Palau's Golden Jellyfish Lake

By Santirta Martendano Getty Images / Casey Mahaney
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Palau Is Home To Jellyfish Lake

Palau is home to one of the most famous snorkeling sites, which has thousands of golden jellyfish swimming in it... See gallery

The Jellyfish Lake is located on Eil Malk island in Palau. Eil Malk is part of a group of Rock Islands, which are mostly uninhabitable, in Palau's Southern Lagoon. The Rock Islands contain about 70 marine lakes, the most famous of which is the Jellyfish lake.

While the lake is mostly isolated, it is connected to the ocean through tunnels in the reef. As a result, the golden jellyfish and other species in the lake have evolved to be somewhat different from the other jellyfish in nearby lagoons.

Many tourists to Palau make it a point to snorkel in Jellyfish Lake, which is a 45 minute boat ride from Koror, a state of Palau. All tourists require a pass to access Jellyfish Lake, which costs USD 35 and is valid for 10 days.

Click through the gallery to see more of Jellyfish Lake...

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Palau Is Home To Jellyfish Lake

The lake is estimated to be around 12,000 years old!

This is based on the depth of the lake (30 metres), the thickness of the sediment (at least 20 metres) and the sea level since the last ice age. It is estimated that the sea water level had risen high enough to fill the Jellyfish Lake basin 12,000 years ago.

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Palau Is Home To Jellyfish Lake

Tourists are only allowed to snorkel in the lake as bubbles from scuba tanks can harm the jellyfish if it collects underneath their bell. It forces the jellyfish to the surface of the water where they get stuck.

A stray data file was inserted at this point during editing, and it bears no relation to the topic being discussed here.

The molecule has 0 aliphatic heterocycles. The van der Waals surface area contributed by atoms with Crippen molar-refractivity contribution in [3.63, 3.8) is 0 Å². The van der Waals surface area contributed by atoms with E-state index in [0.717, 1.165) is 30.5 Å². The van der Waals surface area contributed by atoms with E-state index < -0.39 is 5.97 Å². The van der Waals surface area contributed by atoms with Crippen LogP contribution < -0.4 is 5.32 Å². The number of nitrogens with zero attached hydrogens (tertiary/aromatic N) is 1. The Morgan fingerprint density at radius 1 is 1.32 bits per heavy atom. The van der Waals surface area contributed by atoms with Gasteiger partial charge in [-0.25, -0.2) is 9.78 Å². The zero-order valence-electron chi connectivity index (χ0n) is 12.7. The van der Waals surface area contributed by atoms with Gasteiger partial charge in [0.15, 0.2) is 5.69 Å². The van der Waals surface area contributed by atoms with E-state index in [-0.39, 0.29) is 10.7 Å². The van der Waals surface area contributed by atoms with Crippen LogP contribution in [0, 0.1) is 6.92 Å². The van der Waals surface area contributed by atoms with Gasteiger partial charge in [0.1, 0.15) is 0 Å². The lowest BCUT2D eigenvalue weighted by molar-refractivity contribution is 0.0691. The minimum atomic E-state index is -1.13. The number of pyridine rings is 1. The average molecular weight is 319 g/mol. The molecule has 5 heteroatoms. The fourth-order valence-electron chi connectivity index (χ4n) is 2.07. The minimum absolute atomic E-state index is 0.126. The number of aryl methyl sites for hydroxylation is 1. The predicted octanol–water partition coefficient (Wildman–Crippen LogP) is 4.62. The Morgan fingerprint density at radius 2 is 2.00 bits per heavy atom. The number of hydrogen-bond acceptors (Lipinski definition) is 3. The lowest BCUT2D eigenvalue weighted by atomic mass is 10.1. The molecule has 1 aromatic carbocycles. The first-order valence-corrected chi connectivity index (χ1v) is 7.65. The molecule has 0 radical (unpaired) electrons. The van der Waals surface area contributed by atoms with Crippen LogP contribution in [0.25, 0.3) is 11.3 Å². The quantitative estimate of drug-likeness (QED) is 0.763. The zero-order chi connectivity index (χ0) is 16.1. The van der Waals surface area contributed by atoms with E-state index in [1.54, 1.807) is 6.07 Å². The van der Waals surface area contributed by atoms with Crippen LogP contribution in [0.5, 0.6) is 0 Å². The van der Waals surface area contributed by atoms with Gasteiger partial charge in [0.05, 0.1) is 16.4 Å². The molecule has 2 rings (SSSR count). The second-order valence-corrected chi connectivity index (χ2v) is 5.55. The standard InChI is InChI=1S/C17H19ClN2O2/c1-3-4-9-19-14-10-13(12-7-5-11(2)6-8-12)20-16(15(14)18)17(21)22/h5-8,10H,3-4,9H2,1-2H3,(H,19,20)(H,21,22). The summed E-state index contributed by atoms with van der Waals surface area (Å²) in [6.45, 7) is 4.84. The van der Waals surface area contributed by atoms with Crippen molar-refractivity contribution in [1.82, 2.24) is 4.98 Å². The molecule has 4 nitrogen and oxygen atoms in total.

It is also for the safety of the tourists. The anoxic layer high in concentration of hydrogen sulfide starts at the depth of 15 metres, and is very poisonous and corrosive. It results from the bacterial breakdown of organic matter in the absence of oxygen. It can be absorbed through the skin of the diver and lead to death. 

Scuba gear and oxygen tanks are not allowed as it puts divers at risk of diving into the anoxic layer.

Getty Images / Jens Kuhfs
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Palau Is Home To Jellyfish Lake

Imagine swimming into this giant swarm of jellyfish!

Getty Images / Jens Kuhfs
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Palau Is Home To Jellyfish Lake

A snorkeling tourist does just that.

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Palau Is Home To Jellyfish Lake

The interestingly-shaped jellyfish in turquoise waters.

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Palau Is Home To Jellyfish Lake

Although the jellyfish in the lake are capable of stinging, they generally do not cause much harm to humans. Even so, people who are allergic to jellyfish are advised to wear protective clothing while snorkeling.

ap / ELISE AMENDOLA/STF
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Palau Is Home To Jellyfish Lake

There are two types of species in the lake: the Moon jellyfish and the Golden jellyfish.

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Palau Is Home To Jellyfish Lake

Oops - these two should not have been scuba diving in the lake!

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Palau Is Home To Jellyfish Lake

Jellyfish as far as the eye can see.

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Palau Is Home To Jellyfish Lake

A snorkeler swims among the jellyfish.

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Palau Is Home To Jellyfish Lake

A few species of fish are also found in the lake.

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